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Monday, 04 June 2007 15:30

Changing air quality regulations prompts waterborne clinic

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 Akzo Nobel’s Brad Jones completes a spot repair in the paint booth on a Dodge Caravan at the clinic.
    California Color Source, Inc. and Akzo Nobel Coatings co-hosted a waterborne technology clinic at Contra Costa College in San Pablo, Calif. on the evening of May 8. Over 130 attendees represented collision repair facilities and industry vendors.
    The evening started with a gourmet meal and an opportunity for attendees to mingle with equipment vendors and view
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 Richard Lawrie of Akzo Nobel reviewed changing air quality regulations at state and national levels to the audience at a recent waterborne paint clinic.
waterborne-related equipment. When the presentation was about to begin, everyone assembled in the paint department.
    Greg Decker of California Color Source started with introductions of speakers and guests, which included Roger Larsen, Body Service Supervisor for Toyota and Peter Lock from Contra Costa College who told the group he appreciates the continued support of his Collision Repair program at the college.
    Richard Lawrie, West Market Technical Manager for Akzo Nobel, started the presentation by reviewing current and proposed regulations at both the state and local levels. Although the State Air Resources Board adopted a Suggested Control Measure in 2006, the local air quality districts must adopt a rule for enforcement, which has yet to happen in the Bay Area. Lawrie then introduced Dan Belik, Rule Development Manager for the Bay Area Air Quality Management District (BAAQMD), who further discussed the rule changing process and timelines.
    Belik mentioned that his office plans to host a number of public workshops later this year as they work towards adopting the Suggested Control Measure (SCM) from the California Air Resources Board. Questions from the audience focused on record keeping requirements and the fact that if shops have to use compliant products, then why should they need to keep records of how much they spray?
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 More than 130 attendees participated in the waterborne technology clinic.
    Lawrie then moved into a discussion regarding waterborne technology and the differences technicians and shops can expect in regards to the current solvent based products in use today. The main differences focus on paint gun cleaning procedures, maintaining productivity with air acceleration options during flash-off, and waste disposal.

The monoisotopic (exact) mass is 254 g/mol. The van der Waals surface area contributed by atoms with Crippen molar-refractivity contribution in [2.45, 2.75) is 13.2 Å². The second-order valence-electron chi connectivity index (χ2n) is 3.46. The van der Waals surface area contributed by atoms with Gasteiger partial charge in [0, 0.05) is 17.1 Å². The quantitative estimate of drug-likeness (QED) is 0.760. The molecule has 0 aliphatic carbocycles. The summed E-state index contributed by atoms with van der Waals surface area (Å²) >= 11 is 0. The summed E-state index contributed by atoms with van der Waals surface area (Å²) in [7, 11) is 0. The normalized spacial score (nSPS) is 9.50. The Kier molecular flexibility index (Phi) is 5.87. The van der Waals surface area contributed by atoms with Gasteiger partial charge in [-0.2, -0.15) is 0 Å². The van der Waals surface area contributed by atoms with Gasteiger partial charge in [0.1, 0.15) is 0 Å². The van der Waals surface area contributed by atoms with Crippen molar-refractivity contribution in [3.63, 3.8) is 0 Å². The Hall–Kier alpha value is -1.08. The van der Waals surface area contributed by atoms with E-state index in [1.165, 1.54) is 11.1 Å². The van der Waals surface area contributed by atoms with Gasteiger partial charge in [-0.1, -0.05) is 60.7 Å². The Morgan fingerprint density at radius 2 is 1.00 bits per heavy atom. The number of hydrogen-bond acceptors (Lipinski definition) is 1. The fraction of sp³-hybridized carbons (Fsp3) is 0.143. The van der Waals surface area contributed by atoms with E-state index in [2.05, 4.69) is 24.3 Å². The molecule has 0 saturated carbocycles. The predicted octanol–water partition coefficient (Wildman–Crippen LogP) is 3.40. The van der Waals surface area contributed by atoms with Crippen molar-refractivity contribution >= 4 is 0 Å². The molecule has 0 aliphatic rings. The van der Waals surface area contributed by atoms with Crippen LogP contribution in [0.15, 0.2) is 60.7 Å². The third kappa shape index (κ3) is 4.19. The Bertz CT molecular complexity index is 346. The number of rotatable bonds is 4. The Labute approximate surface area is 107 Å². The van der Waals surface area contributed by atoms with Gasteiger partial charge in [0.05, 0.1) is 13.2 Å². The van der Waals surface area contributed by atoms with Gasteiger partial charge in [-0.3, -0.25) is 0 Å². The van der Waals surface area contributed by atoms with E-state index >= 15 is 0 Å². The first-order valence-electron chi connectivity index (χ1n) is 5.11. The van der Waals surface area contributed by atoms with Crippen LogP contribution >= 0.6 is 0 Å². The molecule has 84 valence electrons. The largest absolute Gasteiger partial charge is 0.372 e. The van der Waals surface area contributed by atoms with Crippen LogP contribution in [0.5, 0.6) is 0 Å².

During Lawrie’s presentation, Brad Jones from Akzo Nobel completed a spot repair in the booth on a Dodge Caravan showing that the Autowave Basecoat application took no longer than the current Autobase Plus system. A portable Trisk air amplifier was used to flash the product in between coats for two minutes. Two coats were applied.
    Brad also demonstrated a procedure for cleaning his paint gun after applying the base, which focused on flushing the gun immediately after finishing. One of the recommendations to ease the cleaning process is to use a disposable cup system for your paint gun. The audience was able to watch the demonstrations on a large screen via live video from the paint booth.
    As Lawrie discussed the new Autoclear Superior 250, the first clear in the industry designed specifically for waterborne basecoats, Brad applied two coats of the new clear to the fender and started the bake cycle.
    Lawrie summarized by letting the crowd know that California Color Source and Akzo Nobel are in a good position to move forward in implementing the Autowave waterborne system beginning in June.
    After the technical discussion and demonstration was complete, Roger Larsen from Toyota took a moment to inform the audience that Toyota training programs will include waterborne technology. He encouraged collision repairers to continue training efforts and take advantage of Toyota training programs.
    From the responses of the attendees, the evening seemed to be very informative and successful.
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